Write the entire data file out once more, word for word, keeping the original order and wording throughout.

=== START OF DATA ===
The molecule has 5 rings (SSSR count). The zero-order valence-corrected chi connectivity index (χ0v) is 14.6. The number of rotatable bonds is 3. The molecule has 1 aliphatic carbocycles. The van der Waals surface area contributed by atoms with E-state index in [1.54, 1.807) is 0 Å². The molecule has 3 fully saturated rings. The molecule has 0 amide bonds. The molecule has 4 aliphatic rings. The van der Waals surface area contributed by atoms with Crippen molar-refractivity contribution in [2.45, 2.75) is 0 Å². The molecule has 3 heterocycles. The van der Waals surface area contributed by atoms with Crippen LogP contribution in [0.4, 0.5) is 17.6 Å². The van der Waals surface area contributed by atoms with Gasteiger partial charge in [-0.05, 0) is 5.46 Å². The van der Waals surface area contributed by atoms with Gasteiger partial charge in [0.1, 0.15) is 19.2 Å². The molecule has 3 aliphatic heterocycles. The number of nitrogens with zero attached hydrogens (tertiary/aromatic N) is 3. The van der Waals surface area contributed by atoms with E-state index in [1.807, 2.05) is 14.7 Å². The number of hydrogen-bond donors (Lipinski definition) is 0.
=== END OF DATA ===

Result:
The molecule has 5 rings (SSSR count). The zero-order valence-corrected chi connectivity index (χ0v) is 14.6. The number of rotatable bonds is 3. The molecule has 1 aliphatic carbocycles. The van der Waals surface area contributed by atoms with E-state index in [1.54, 1.807) is 0 Å². The molecule has 3 fully saturated rings. The molecule has 0 amide bonds. The molecule has 4 aliphatic rings. The van der Waals surface area contributed by atoms with Crippen molar-refractivity contribution in [2.45, 2.75) is 0 Å². The molecule has 3 heterocycles. The van der Waals surface area contributed by atoms with Crippen LogP contribution in [0.4, 0.5) is 17.6 Å². The van der Waals surface area contributed by atoms with Gasteiger partial charge in [-0.05, 0) is 5.46 Å². The van der Waals surface area contributed by atoms with Gasteiger partial charge in [0.1, 0.15) is 19.2 Å². The molecule has 3 aliphatic heterocycles. The number of nitrogens with zero attached hydrogens (tertiary/aromatic N) is 3. The van der Waals surface area contributed by atoms with E-state index in [1.807, 2.05) is 14.7 Å². The number of hydrogen-bond donors (Lipinski definition) is 0.